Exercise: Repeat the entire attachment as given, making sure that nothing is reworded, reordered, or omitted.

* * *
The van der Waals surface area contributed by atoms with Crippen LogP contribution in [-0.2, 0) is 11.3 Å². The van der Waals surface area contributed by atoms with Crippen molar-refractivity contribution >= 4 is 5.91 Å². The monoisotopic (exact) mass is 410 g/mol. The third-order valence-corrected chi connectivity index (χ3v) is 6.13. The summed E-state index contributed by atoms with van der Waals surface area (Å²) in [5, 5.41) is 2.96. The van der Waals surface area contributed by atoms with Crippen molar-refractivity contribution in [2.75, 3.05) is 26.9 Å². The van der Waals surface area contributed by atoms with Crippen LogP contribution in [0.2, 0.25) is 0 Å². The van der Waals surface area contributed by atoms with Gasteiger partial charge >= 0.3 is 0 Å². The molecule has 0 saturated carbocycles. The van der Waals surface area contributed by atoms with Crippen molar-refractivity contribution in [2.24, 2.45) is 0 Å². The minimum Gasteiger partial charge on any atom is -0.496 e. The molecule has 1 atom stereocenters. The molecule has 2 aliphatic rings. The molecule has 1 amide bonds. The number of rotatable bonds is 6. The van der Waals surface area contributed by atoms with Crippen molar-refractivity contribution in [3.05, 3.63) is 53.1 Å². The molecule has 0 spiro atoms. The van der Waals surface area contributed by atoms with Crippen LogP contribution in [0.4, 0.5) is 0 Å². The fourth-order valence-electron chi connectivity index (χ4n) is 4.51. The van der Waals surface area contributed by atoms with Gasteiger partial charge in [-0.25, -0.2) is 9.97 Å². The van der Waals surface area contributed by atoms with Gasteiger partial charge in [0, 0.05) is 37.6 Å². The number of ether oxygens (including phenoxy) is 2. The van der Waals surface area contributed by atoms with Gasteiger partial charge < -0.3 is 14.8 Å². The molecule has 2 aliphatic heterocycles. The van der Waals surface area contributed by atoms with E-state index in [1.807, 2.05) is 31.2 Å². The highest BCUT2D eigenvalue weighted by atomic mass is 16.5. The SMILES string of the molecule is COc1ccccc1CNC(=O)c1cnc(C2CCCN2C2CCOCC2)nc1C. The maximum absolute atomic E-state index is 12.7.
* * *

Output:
The van der Waals surface area contributed by atoms with Crippen LogP contribution in [-0.2, 0) is 11.3 Å². The van der Waals surface area contributed by atoms with Crippen molar-refractivity contribution >= 4 is 5.91 Å². The monoisotopic (exact) mass is 410 g/mol. The third-order valence-corrected chi connectivity index (χ3v) is 6.13. The summed E-state index contributed by atoms with van der Waals surface area (Å²) in [5, 5.41) is 2.96. The van der Waals surface area contributed by atoms with Crippen molar-refractivity contribution in [2.75, 3.05) is 26.9 Å². The van der Waals surface area contributed by atoms with Crippen LogP contribution in [0.2, 0.25) is 0 Å². The van der Waals surface area contributed by atoms with Gasteiger partial charge >= 0.3 is 0 Å². The molecule has 0 saturated carbocycles. The van der Waals surface area contributed by atoms with Crippen molar-refractivity contribution in [2.24, 2.45) is 0 Å². The minimum Gasteiger partial charge on any atom is -0.496 e. The molecule has 1 atom stereocenters. The molecule has 2 aliphatic rings. The molecule has 1 amide bonds. The number of rotatable bonds is 6. The van der Waals surface area contributed by atoms with Crippen molar-refractivity contribution in [3.05, 3.63) is 53.1 Å². The molecule has 0 spiro atoms. The van der Waals surface area contributed by atoms with Crippen LogP contribution in [0.4, 0.5) is 0 Å². The fourth-order valence-electron chi connectivity index (χ4n) is 4.51. The van der Waals surface area contributed by atoms with Gasteiger partial charge in [-0.25, -0.2) is 9.97 Å². The van der Waals surface area contributed by atoms with Gasteiger partial charge in [0, 0.05) is 37.6 Å². The number of ether oxygens (including phenoxy) is 2. The van der Waals surface area contributed by atoms with Gasteiger partial charge < -0.3 is 14.8 Å². The molecule has 2 aliphatic heterocycles. The van der Waals surface area contributed by atoms with E-state index in [1.807, 2.05) is 31.2 Å². The highest BCUT2D eigenvalue weighted by atomic mass is 16.5. The SMILES string of the molecule is COc1ccccc1CNC(=O)c1cnc(C2CCCN2C2CCOCC2)nc1C. The maximum absolute atomic E-state index is 12.7.